Next… I have to say how incredibly awesome it is when Harry goes riding down the street into battle with the necromancers on Sue’s back. Sue, of course, is the tyrannosaur from the museum. Sure, necromancy is bad, but Sue wasn’t a person, was she? I love the way Harry thinks and I absolutely loved this scene.
Finally, Harry speaks with Lasciel in this book. Yes, that Lasciel… the fallen angel whose coin is buried in Harry’s lab. He’s previously understood that she’s the reason he’s been using Hellfire so he knew that she was extending her influence in some way. But he didn’t realize how very close she actually was, to manifest in his dreams… and then some. I won’t say all, but we will be seeing more of Lasciel later in the series.
Okay, I think I’ve been quite wordy enough for the nonce so I’ll get on with listening to the series in preparation for the release of book #13, Ghost Story in a couple of months. Can’t wait! Next on the list, book #8, Proven Guilty. Mr. Marsters, you may begin.
My own personal summary of the book:
The one in which Harry: gets jealous about Murphy going to Hawaii with Kincaid; thinks about death a lot; gets blackmailed by Mavra to find the Word of Kemmler or she’ll take Murphy down with pictures of her killing a Renfield; learns that his hand will eventually regenerate; talks with his dead father in a dream; encounters various necromancers; admits to Billy & Georgia that he’s been unwillingly using Hellfire; gets asked out on a date; has a dream-chat with Lasciel; joins the Wardens after the Red Court wipes out 3/4 of their numbers; and Harry uses necromancy to re-animate the bones of a friggin’ tyrannosaur which he then busts out of the museum and rides into battle.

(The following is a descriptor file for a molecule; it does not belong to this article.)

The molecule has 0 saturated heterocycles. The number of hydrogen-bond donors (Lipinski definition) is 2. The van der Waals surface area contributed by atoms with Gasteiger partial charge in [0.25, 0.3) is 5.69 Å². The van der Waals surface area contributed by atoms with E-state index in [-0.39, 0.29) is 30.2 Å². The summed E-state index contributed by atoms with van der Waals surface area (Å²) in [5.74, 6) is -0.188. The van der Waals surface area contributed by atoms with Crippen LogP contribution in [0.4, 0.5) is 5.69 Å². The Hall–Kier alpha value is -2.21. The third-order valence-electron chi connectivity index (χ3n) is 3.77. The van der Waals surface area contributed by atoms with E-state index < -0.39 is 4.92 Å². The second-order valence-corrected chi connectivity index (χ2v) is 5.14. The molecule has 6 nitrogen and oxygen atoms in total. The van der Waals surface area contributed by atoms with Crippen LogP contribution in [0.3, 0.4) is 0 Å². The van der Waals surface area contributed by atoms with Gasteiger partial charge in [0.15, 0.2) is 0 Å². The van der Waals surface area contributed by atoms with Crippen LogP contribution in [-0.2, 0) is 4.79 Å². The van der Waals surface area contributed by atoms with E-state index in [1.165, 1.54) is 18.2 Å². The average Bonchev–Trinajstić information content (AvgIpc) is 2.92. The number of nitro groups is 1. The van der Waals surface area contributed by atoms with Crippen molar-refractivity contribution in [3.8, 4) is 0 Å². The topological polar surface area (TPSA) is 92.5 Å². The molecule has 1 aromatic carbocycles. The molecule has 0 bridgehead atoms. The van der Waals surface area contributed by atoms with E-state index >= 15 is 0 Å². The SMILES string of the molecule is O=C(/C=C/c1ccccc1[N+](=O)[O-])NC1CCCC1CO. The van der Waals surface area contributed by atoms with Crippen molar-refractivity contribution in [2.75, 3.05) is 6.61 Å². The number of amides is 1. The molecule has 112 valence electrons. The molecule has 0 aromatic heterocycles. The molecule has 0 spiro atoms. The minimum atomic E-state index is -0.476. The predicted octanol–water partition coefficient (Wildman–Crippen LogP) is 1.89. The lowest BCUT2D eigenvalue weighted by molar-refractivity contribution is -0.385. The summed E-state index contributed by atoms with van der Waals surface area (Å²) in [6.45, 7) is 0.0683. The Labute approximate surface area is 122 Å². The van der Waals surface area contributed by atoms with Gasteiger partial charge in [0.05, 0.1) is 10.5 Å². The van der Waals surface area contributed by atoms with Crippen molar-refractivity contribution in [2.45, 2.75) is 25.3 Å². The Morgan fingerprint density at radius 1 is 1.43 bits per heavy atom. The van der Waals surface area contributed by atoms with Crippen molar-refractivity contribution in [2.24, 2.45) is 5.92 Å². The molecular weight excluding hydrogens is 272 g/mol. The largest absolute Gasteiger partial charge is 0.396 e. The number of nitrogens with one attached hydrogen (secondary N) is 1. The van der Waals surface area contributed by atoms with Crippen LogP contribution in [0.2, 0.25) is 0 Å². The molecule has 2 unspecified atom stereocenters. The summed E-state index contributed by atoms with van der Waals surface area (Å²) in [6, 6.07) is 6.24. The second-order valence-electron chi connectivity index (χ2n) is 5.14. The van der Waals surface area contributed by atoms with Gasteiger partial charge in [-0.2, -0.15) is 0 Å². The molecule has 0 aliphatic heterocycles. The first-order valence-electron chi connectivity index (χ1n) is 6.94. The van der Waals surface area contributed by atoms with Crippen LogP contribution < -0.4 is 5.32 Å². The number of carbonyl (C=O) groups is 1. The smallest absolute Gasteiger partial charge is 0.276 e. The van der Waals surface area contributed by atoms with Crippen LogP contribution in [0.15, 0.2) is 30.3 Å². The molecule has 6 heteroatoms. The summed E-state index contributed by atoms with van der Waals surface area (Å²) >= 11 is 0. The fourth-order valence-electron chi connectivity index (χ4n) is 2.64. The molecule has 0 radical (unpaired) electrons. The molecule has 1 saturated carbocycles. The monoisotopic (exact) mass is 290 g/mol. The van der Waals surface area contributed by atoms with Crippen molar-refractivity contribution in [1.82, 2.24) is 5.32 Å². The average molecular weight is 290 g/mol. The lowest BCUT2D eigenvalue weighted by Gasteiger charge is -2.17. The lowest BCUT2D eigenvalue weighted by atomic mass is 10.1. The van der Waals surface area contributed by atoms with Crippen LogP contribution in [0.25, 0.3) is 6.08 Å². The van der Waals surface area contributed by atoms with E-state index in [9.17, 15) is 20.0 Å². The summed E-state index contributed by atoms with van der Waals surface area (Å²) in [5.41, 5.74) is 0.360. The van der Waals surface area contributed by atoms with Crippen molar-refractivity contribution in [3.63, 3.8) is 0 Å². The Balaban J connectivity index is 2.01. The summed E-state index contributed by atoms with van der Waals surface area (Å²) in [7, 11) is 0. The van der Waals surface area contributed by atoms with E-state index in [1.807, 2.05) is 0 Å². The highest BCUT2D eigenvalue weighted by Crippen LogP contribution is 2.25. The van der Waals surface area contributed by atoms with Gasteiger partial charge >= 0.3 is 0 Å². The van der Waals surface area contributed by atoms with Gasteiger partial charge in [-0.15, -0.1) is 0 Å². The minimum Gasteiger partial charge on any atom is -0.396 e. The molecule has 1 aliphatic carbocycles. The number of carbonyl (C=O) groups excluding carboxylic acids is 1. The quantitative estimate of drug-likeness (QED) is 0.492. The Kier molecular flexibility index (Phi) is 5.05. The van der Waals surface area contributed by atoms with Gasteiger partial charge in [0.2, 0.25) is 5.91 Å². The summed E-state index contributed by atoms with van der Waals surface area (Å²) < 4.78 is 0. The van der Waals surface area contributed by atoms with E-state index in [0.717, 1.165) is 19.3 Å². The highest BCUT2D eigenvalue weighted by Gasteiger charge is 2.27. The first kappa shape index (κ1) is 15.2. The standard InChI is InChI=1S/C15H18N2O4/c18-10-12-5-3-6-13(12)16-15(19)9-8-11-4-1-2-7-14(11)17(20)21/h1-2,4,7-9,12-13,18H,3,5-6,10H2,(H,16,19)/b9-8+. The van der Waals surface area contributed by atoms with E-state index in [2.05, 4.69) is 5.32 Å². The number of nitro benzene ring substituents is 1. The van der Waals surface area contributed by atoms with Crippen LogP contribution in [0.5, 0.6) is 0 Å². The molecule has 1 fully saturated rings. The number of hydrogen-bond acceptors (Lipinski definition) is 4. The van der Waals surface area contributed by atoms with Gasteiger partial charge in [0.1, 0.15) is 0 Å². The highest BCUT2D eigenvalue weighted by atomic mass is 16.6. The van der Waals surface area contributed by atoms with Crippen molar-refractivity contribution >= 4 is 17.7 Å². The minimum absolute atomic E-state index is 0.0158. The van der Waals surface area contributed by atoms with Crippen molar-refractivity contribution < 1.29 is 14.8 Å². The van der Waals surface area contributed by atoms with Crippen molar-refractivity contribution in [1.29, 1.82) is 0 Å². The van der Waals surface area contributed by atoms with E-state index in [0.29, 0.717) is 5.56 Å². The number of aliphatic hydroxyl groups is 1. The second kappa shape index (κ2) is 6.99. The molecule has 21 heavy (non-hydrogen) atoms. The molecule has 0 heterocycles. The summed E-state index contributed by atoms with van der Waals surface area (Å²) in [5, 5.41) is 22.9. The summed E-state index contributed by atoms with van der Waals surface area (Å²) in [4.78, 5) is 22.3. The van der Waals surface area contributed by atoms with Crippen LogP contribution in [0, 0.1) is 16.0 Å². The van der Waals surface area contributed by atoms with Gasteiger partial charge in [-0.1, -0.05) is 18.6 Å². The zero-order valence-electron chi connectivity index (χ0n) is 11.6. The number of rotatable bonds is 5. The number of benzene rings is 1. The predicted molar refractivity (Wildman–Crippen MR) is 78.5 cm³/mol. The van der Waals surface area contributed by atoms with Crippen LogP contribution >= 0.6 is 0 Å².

‘Chicago has a bitchin morgue.’
‘A raised hand isn’t much in the regular world but from a guy in a long coat with his own flock of zombies, it had to be at least as menacing as pointing a gun.’
“I don’t want to get killed. Or arrested. I’m really bad at being arrested. Or killed.” ~Butters, to Harry
Harry: “How are you as a sounding board?” Thomas: “I can look interested and nod at appropriate times.” Harry: “Good enough.”
“I’m so pretty, it’s hard to think of myself as intelligent.” ~Thomas
“Polka will never die!” ~Butters
“I just don’t like the idea of sitting on the sidelines when you might need my help. Hey. You’re doing this on purpose. You’re trying to keep me out of it to protect me, you… sneaky little bitch.” ~Thomas to Harry
‘I didn’t know this before but it turns out, tyrannosaurs can really haul ass.’
“But I want to go with you, I want to help. I’m not afraid to… die fighting beside you.” ~Butters to Harry
Harry: “Come on, Ramirez.” Ramirez: “Everyone else who lets me ride on their dinosaur calls me Carlos.”
“I’m brilliant as well as skilled. It’s a great burden, all of that on top of my good looks, but I try to soldier on as best I can.” ~Ramirez
“BOB! You have… my… permission!” ~Harry
“Size really does matter.” ~Bob the Skull
Check out my other Dresden Files reviews: